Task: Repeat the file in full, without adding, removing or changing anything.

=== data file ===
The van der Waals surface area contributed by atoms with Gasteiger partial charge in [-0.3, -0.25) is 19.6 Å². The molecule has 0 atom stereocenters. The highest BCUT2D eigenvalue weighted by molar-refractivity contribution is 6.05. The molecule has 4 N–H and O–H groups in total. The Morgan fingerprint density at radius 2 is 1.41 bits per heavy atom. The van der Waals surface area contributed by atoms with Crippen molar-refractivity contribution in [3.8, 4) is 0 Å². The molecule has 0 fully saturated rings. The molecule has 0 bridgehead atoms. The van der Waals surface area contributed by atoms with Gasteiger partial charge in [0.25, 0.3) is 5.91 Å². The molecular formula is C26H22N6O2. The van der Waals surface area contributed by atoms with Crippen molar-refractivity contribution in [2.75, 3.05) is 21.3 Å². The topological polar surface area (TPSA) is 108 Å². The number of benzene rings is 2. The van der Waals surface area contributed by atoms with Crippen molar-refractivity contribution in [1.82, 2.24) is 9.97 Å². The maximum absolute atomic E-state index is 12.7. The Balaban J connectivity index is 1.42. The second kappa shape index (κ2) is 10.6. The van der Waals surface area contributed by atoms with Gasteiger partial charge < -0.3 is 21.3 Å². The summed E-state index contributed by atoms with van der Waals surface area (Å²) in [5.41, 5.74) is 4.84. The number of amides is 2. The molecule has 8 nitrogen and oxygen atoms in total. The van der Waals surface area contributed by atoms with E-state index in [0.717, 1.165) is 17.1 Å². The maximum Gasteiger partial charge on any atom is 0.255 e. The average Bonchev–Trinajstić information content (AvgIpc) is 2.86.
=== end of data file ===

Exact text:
The van der Waals surface area contributed by atoms with Gasteiger partial charge in [-0.3, -0.25) is 19.6 Å². The molecule has 0 atom stereocenters. The highest BCUT2D eigenvalue weighted by molar-refractivity contribution is 6.05. The molecule has 4 N–H and O–H groups in total. The Morgan fingerprint density at radius 2 is 1.41 bits per heavy atom. The van der Waals surface area contributed by atoms with Crippen molar-refractivity contribution in [3.8, 4) is 0 Å². The molecule has 0 fully saturated rings. The molecule has 0 bridgehead atoms. The van der Waals surface area contributed by atoms with Gasteiger partial charge in [0.25, 0.3) is 5.91 Å². The molecular formula is C26H22N6O2. The van der Waals surface area contributed by atoms with Crippen molar-refractivity contribution in [2.75, 3.05) is 21.3 Å². The topological polar surface area (TPSA) is 108 Å². The number of benzene rings is 2. The van der Waals surface area contributed by atoms with Crippen molar-refractivity contribution in [1.82, 2.24) is 9.97 Å². The maximum absolute atomic E-state index is 12.7. The Balaban J connectivity index is 1.42. The second kappa shape index (κ2) is 10.6. The van der Waals surface area contributed by atoms with Gasteiger partial charge < -0.3 is 21.3 Å². The summed E-state index contributed by atoms with van der Waals surface area (Å²) in [5.41, 5.74) is 4.84. The number of amides is 2. The molecule has 8 nitrogen and oxygen atoms in total. The van der Waals surface area contributed by atoms with E-state index in [0.717, 1.165) is 17.1 Å². The maximum Gasteiger partial charge on any atom is 0.255 e. The average Bonchev–Trinajstić information content (AvgIpc) is 2.86.